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Caligula 's Denarii from 41 A.D.

(The denarius that got away from me)

By Joe Geranio

I have always been interested in the coinage of the Julio Claudians with a strong emphasis on Caligula 's coins. I love his coinage with the year 41 A.D. and when you think about the historical value alone!! Caligula was assassinated by his own praetorian guard. "On the ninth day before the Kalends of February at about the seventh hour he hesitated whether or not to get up for luncheon, since his stomach was still disordered from excess of food on the day before, but at length he came out at the persuasion of his friends. In the covered passage through which he had to pass, some boys of good birth, who had been summoned from Asia to appear on the stage, were rehearsing their parts, and he stopped to watch and to encourage them; and had not the leader of the troop complained that he had a chill, he would have returned and had the performance given at once. From this point there are two versions of the story: some say that as he was talking with the boys, Chaerea came up behind, and gave him a deep cut in the neck, having first cried, "Take that," and that then the tribune Cornelius Sabinus, who was the other conspirator and faced Gaius, stabbed him in the breast. Others say that Sabinus, after getting rid of the crowd through centurions who were in the plot, asked for the watchword, as soldiers do, and that when Gaius gave him "Jupiter," he cried "So be it," and as Gaius looked around, he split his jawbone with a blow of his sword. As he lay upon the ground and with writhing limbs called out that he still lived, the others dispatched him with thirty wounds; for the general signal was "Strike again." Some even thrust their swords through his privates. At the beginning of the disturbance his bearers ran to his aid with their poles, and presently the Germans of his body-guard, and they slew several of his assassins, as well as some inoffensive senators. (Suetonius - Life of Caligula 58).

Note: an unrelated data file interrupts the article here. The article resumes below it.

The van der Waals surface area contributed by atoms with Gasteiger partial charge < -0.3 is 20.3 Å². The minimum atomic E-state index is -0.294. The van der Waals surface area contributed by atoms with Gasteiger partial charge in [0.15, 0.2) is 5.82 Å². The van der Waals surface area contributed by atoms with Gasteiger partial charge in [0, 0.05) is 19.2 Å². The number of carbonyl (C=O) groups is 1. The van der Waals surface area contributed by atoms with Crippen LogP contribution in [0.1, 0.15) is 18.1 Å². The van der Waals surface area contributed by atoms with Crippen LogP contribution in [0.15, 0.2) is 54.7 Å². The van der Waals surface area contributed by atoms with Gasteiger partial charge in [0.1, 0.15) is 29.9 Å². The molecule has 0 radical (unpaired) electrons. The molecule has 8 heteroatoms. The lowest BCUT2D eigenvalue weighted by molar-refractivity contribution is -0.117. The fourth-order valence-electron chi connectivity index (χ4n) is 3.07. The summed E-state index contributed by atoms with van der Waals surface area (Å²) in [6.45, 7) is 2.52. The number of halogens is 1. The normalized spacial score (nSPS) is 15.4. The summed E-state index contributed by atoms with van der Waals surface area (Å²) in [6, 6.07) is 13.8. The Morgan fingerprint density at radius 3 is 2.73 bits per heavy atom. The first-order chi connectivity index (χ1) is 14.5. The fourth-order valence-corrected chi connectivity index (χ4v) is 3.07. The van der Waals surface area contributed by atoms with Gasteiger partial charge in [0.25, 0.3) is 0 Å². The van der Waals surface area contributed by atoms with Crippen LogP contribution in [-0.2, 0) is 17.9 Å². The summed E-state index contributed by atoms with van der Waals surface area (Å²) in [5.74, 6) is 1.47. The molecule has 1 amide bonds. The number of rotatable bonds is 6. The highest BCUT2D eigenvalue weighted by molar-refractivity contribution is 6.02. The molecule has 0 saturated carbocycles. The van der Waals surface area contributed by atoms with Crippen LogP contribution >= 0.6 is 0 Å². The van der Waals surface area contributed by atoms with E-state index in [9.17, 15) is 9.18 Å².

I always wanted the date the is on this coin: C CAESAR . AVG . PON . M . TR . POT IIII COS . IIII. My chance came with a dealer I know and have trusted for over 25 years. There it was, all wrapped and ready for me to go!! It was in a Triton Sale in 2006 and I thought, oh no, its going to go for around 10,000 dollars, surely everyone was looking at this coin like I was, the wonderful wreath S P Q R / P P / OB C S reverse and the DATE! I had a limit of around 3,000 dollars maximum at this time for a coin, and was so cynical, I did not bid on it. The dealer said, you never know? This taught me a great lesson on coin bidding. Just go for it. But why did I have to learn the lesson on this issue!

Here is the way the coin was listed:

GAIUS (CALIGULA). 37-41 AD. AR Denarius (3.62 g, 6h). Rome mint. Struck January 41 AD. C CAESAR AVG PON M TR POT IIII COS IIII, laureate head of Gaius (Caligula) right / S P Q R/P P/OB C S in three lines within oak wreath. RIC I -; RIC I (1st ed.) 7 = BMCRE 32 = RSC 23a; Lyon -; BN -; Cohen -. VF, lightly toned, scattered marks, minor porosity. Extremely rare, the third known. ($2000)